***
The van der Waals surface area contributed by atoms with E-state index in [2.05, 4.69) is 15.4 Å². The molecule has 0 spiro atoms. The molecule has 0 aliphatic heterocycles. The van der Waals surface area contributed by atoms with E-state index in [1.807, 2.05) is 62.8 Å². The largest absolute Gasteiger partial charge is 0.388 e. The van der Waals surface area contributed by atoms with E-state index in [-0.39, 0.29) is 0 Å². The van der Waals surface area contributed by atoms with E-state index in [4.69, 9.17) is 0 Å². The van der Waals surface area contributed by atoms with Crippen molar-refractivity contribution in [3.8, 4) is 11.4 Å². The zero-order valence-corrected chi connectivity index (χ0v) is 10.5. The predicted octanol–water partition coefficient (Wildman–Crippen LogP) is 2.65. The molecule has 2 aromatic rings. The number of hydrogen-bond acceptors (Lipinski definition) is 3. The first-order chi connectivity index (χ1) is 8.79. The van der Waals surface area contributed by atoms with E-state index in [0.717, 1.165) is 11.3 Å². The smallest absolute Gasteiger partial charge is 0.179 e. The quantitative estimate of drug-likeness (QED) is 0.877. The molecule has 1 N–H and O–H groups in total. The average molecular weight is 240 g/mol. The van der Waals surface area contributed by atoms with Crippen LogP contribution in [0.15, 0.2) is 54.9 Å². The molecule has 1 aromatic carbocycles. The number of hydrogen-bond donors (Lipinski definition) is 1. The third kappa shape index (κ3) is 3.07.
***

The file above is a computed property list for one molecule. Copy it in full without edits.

The van der Waals surface area contributed by atoms with E-state index in [2.05, 4.69) is 15.4 Å². The molecule has 0 spiro atoms. The molecule has 0 aliphatic heterocycles. The van der Waals surface area contributed by atoms with E-state index in [1.807, 2.05) is 62.8 Å². The largest absolute Gasteiger partial charge is 0.388 e. The van der Waals surface area contributed by atoms with E-state index in [-0.39, 0.29) is 0 Å². The van der Waals surface area contributed by atoms with E-state index in [4.69, 9.17) is 0 Å². The van der Waals surface area contributed by atoms with Crippen molar-refractivity contribution in [3.8, 4) is 11.4 Å². The zero-order valence-corrected chi connectivity index (χ0v) is 10.5. The predicted octanol–water partition coefficient (Wildman–Crippen LogP) is 2.65. The molecule has 2 aromatic rings. The number of hydrogen-bond acceptors (Lipinski definition) is 3. The first-order chi connectivity index (χ1) is 8.79. The van der Waals surface area contributed by atoms with E-state index in [0.717, 1.165) is 11.3 Å². The smallest absolute Gasteiger partial charge is 0.179 e. The quantitative estimate of drug-likeness (QED) is 0.877. The molecule has 1 N–H and O–H groups in total. The average molecular weight is 240 g/mol. The van der Waals surface area contributed by atoms with Crippen LogP contribution in [0.15, 0.2) is 54.9 Å². The molecule has 1 aromatic carbocycles. The number of hydrogen-bond donors (Lipinski definition) is 1. The third kappa shape index (κ3) is 3.07.